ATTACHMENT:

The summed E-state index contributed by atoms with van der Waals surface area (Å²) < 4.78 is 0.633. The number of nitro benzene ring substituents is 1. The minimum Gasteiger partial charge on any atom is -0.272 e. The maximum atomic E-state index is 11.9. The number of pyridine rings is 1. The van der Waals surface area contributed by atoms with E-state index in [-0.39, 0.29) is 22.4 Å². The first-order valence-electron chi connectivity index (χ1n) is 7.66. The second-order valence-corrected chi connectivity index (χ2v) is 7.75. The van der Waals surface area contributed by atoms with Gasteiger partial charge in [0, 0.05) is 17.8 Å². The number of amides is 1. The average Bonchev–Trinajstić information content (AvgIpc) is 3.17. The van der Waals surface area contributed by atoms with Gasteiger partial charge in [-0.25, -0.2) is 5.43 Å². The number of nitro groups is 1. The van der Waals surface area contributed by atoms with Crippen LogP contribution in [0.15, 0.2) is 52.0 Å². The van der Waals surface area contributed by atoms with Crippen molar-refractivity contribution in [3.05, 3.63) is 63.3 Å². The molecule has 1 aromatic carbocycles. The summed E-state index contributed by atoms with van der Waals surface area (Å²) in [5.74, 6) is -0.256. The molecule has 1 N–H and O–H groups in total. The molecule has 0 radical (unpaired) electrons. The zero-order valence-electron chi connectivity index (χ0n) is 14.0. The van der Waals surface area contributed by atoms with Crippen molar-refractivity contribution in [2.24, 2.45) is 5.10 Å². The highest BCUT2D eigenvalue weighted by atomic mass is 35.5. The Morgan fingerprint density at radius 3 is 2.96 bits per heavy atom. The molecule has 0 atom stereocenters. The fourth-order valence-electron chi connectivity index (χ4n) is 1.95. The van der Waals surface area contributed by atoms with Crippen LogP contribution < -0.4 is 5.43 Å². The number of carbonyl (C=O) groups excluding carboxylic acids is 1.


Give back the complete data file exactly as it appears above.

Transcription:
The summed E-state index contributed by atoms with van der Waals surface area (Å²) < 4.78 is 0.633. The number of nitro benzene ring substituents is 1. The minimum Gasteiger partial charge on any atom is -0.272 e. The maximum atomic E-state index is 11.9. The number of pyridine rings is 1. The van der Waals surface area contributed by atoms with E-state index in [-0.39, 0.29) is 22.4 Å². The first-order valence-electron chi connectivity index (χ1n) is 7.66. The second-order valence-corrected chi connectivity index (χ2v) is 7.75. The van der Waals surface area contributed by atoms with Gasteiger partial charge in [0, 0.05) is 17.8 Å². The number of amides is 1. The average Bonchev–Trinajstić information content (AvgIpc) is 3.17. The van der Waals surface area contributed by atoms with Gasteiger partial charge in [-0.25, -0.2) is 5.43 Å². The number of nitro groups is 1. The van der Waals surface area contributed by atoms with Crippen LogP contribution in [0.15, 0.2) is 52.0 Å². The van der Waals surface area contributed by atoms with Crippen molar-refractivity contribution in [3.05, 3.63) is 63.3 Å². The molecule has 1 aromatic carbocycles. The summed E-state index contributed by atoms with van der Waals surface area (Å²) in [5.74, 6) is -0.256. The molecule has 1 N–H and O–H groups in total. The molecule has 0 radical (unpaired) electrons. The zero-order valence-electron chi connectivity index (χ0n) is 14.0. The van der Waals surface area contributed by atoms with Crippen molar-refractivity contribution in [2.24, 2.45) is 5.10 Å². The highest BCUT2D eigenvalue weighted by atomic mass is 35.5. The Morgan fingerprint density at radius 3 is 2.96 bits per heavy atom. The molecule has 0 atom stereocenters. The fourth-order valence-electron chi connectivity index (χ4n) is 1.95. The van der Waals surface area contributed by atoms with Crippen LogP contribution < -0.4 is 5.43 Å². The number of carbonyl (C=O) groups excluding carboxylic acids is 1.